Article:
People generally think that MESA+ only has to do with research, facilities and spin-offs. But the institute also offers courses for postgraduates, PhD students and undergraduates. Greek Pantelis Bampoulis is such an undergraduate. He is following the MSc programme in Nanotechnology. “I already knew of MESA+ when I was engaged in my bachelor programme research in Greece.”
Why did you come to the Netherlands?
“Ten years ago I started to chat with a Dutch boy on an Internet forum. At first we mainly chatted about football, but later on our discussions turned to politics and our own countries. Ultimately we became friends and he came to Greece with his parents. To help me familiarise myself with my follow-up study the Dutch boy visited three universities of technology for me. Ultimately I chose for the University of Twente. That was because during my bachelor’s study in Greece I kept coming across the name MESA+. They had published the papers I was studying.”
So you were already reading scientific articles during your bachelor’s study?
“Yes, the bachelor phase is quite extensive in Greece. During my final research I made light-emitting materials. I used quantum dots and read articles written by MESA+ experts. That’s how I already knew about the institute.”
Can you tell us something about your study?
“I obtained my bachelors in material sciences in Greece from the University of Patras. In August 2011 I started on my Nanotechnology master’s degree programme at Twente. I passed in all my first-year subjects in one go and am now doing my masters research. If everything goes well I should have completed it in May 2013. I will then do three months of practical training and I hope to graduate at the end of August.”
What’s the subject matter of your research?
“I am growing thin layers of metal on semiconductor surfaces. The metal we are using, for instance, is iridium. We send a substantial electric current through a thread of pure iridium. The thread becomes hot and a small amount of iridium evaporates. We then allow it to precipitate onto a small piece of semiconductor. This allows us to make nanothreads. By changing the conditions and varying the materials we are able to make either short or longer threads. It may sound simple, but I can assure you it’s quite complicated. Everything must be done as accurately as possible and that’s why we use advanced equipment and the best materials. The study itself is a component of the Physics of Interfaces and Nanomaterials group. My daily supervisor is Tijs Mocking; the professor is Harold Zandvliet.”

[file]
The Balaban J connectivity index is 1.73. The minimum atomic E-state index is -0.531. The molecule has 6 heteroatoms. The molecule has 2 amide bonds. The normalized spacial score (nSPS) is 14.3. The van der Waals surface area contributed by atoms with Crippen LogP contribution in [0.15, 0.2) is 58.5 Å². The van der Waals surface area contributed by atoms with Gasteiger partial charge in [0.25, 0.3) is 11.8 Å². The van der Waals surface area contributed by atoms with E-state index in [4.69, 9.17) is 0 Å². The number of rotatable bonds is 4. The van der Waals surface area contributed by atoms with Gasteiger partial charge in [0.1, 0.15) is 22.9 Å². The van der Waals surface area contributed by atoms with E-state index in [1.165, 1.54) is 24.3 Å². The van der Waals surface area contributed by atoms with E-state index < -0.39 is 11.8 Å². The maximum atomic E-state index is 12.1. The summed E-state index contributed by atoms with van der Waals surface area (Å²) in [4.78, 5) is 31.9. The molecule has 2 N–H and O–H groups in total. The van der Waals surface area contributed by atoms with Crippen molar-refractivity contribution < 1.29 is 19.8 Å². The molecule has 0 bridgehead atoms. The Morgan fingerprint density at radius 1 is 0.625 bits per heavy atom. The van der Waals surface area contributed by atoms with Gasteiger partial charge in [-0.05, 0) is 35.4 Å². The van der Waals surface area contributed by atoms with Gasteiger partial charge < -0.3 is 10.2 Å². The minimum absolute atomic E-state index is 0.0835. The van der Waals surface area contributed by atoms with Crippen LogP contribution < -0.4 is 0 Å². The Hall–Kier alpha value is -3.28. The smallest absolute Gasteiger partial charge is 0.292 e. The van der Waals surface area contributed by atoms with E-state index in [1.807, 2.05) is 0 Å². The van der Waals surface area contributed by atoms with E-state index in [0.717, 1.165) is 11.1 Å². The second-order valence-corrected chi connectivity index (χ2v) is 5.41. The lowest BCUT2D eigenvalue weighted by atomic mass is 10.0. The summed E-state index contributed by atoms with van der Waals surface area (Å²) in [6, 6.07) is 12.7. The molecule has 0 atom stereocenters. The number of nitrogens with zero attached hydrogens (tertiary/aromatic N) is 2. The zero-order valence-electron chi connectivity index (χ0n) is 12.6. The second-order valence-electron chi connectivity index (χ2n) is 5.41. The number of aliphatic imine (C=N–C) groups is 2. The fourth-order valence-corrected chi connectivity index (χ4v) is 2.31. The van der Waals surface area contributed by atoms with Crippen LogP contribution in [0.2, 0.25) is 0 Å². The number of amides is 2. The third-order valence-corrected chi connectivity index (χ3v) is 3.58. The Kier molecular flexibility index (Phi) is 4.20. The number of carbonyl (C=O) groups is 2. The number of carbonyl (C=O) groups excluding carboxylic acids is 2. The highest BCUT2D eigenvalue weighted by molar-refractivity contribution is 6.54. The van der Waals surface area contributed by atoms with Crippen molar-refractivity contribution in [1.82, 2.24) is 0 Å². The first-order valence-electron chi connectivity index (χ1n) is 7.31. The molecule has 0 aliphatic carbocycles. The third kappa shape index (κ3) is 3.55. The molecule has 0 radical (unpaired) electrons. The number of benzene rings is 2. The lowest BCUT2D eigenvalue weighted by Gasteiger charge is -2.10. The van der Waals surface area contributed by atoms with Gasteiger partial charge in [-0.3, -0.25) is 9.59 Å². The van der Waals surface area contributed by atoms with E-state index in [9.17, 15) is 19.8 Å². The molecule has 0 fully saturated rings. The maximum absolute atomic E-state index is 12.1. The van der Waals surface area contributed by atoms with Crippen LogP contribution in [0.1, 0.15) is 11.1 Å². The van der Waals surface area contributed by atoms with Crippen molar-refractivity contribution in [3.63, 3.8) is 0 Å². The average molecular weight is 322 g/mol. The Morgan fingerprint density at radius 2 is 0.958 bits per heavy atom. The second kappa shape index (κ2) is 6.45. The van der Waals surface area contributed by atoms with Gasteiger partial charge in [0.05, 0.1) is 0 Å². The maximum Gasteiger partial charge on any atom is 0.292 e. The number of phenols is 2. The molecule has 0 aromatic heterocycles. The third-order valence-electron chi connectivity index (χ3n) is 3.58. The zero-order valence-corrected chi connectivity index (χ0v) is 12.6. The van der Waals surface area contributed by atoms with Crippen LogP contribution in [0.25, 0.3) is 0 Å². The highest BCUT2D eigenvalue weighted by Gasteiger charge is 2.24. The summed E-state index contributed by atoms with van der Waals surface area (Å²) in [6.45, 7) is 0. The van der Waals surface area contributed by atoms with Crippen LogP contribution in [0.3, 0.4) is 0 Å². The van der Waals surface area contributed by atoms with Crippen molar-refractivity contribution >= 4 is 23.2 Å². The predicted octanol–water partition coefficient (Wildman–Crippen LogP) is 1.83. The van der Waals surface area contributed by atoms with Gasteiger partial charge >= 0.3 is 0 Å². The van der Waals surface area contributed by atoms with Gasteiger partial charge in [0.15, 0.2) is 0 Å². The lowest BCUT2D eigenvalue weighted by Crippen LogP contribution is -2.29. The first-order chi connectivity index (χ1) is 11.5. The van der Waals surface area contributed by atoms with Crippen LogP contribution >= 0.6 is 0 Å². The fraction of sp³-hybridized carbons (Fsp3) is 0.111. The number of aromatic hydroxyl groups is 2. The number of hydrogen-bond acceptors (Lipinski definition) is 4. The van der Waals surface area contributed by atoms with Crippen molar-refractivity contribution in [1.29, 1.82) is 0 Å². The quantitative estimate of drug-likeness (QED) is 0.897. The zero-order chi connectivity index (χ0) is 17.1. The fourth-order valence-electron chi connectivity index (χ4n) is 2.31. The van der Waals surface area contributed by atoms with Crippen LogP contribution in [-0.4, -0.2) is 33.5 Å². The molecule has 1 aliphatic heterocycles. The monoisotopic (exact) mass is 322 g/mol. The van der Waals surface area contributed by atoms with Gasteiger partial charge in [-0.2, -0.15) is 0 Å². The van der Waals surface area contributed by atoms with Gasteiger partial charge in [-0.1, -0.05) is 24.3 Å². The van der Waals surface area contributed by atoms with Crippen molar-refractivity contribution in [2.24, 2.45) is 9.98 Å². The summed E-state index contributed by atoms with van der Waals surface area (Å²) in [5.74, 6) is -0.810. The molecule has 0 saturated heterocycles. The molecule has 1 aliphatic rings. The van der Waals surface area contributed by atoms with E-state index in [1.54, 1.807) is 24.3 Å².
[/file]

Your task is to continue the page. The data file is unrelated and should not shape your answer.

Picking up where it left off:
What’s the atmosphere like in the group?
“There is a good atmosphere. No, I’m not exaggerating. For instance, a short while ago I was in the coffee area. That’s where we often go during breaks. And here in the lab my computer has been transformed into Ork out of The Lord of the Rings. The computer opposite is a Hobbit, and you can find other characters out of the series in other labs. Tijs is my daily supervisor. And Harold regularly comes down from his office on the first floor to our lab on the ground floor. He is always ready to give us useful suggestions and helps us enormously.”
Do you still have time to do other things in addition to your study?
“Well, initially I had little time over. I was usually engrossed in my books. But now that I’m in the lab every day I have some free time in the evenings. Two evenings a week I take Dutch lessons: three hours each evening. And I try to do fitness exercises on two other evenings. My friends are a mix of different nationalities and my girlfriend is from Germany. At the weekends we occasionally go somewhere in Germany or to a Dutch town. Of course, I do miss my family and friends in Greece. But you can’t have everything.”
NAME : Pantelis Bampoulis (1987)
POSITION : Studying for his master’s degree in Nanotechnology. Working on his master’s thesis in the Physics of Interfaces and Nanomaterials group under the supervision of Harold Zandvliet. He is studying metal deposition on semiconductors and attempts to make nanothreads, etc.
PREVIOUSLY: He obtained his bachelor’s degree in Material Sciences from the University of Patras in Greece
MESA+... “was the place I wanted to go to even when I was doing my bachelor’s research in Greece”
MESA+, for education too
MESA+ provides a major part of the nanotechnology lessons at the University of Twente. That starts as early as the bachelor’s programmes, through the master’s programmes, up to and including the graduate school for PhD students and postgraduates. The institute offers the Nanotechnology MSc programme for master’s degree students. MESA+ also participates in many other MSc programmes. The MESA+ Graduate School for Nanotechnology unites above 350 postgraduates and doctoral candidates and is accredited by KNAW, the Royal Netherlands Academy of Arts and Sciences.